I’m seven-eight-nine years old, and I’m standing at the top of a tree house, trying to figure out how to get out of this predicament. I close my eyes, push my feet off the ledge, and hold onto the thin piece of plastic riding on a taut wire for several hundred feet. I open them just in time to pull my feet out in front of me, bending at the knees to stop myself from ramming into a hard plank of painted wood. And I hop down, wondering what I was scared of in the first place.

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I’m hunched over on all fours, squinting my eyes to peer down a small concrete tube to the other side, wondering where it ends. Someone says to climb through and I shake my head. No way. We run up over the hill, down the ditch to the other side, and call back through the tunnel.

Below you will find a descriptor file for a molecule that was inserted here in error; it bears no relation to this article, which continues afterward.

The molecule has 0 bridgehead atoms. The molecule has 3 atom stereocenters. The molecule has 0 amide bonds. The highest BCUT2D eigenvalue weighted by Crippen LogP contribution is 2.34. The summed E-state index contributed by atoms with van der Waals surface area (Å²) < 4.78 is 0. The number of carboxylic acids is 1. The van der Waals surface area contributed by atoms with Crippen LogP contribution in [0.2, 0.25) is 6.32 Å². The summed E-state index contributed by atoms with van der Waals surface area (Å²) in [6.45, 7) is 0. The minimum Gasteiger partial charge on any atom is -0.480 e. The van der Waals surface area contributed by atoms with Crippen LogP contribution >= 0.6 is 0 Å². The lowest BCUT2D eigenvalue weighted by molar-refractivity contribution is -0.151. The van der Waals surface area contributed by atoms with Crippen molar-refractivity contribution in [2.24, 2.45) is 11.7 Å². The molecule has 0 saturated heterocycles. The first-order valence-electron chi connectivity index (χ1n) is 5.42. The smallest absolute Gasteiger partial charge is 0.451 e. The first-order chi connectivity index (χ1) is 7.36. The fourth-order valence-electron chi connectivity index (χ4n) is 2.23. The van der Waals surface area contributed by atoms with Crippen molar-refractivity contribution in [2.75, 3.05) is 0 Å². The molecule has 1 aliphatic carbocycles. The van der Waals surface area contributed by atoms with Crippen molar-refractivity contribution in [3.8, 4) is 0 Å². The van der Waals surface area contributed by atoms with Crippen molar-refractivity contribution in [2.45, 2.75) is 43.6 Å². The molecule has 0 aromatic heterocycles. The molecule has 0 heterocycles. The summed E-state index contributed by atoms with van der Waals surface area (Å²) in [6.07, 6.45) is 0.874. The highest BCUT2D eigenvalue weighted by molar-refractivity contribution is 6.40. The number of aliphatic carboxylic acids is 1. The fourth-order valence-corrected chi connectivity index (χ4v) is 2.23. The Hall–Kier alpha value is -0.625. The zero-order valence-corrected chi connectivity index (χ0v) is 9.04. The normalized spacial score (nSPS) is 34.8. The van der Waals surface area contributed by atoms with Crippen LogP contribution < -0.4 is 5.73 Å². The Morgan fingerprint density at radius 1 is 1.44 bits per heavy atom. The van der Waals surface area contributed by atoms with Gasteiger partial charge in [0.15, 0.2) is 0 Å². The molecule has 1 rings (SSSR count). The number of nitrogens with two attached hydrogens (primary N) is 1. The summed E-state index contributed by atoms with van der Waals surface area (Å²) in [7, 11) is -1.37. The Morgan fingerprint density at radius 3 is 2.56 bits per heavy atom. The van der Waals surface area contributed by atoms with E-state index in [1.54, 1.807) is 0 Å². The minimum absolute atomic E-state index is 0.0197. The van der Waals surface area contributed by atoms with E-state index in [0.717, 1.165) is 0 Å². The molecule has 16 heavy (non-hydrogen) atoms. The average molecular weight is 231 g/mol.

We’re running around my living room in my underwear, squealing while our parents yell at us to lean over and come into the kitchen. They’re looking for tics, but we’re antsy and squirming. We’re proud to have conquered the wilderness of my backyard, climbing through a creek and forested area looking for God knows what. And we definitely don’t want to sit still.

Thank you for giving me these and hundreds of other small moments. Thank you for reminding me where I came from, who I am, and who I will always be. A dreamer. A player. A child at heart.

Thank you for unknowingly handing over to me an invaluable catalog full of memories to return to when I write stories for the rest of my life.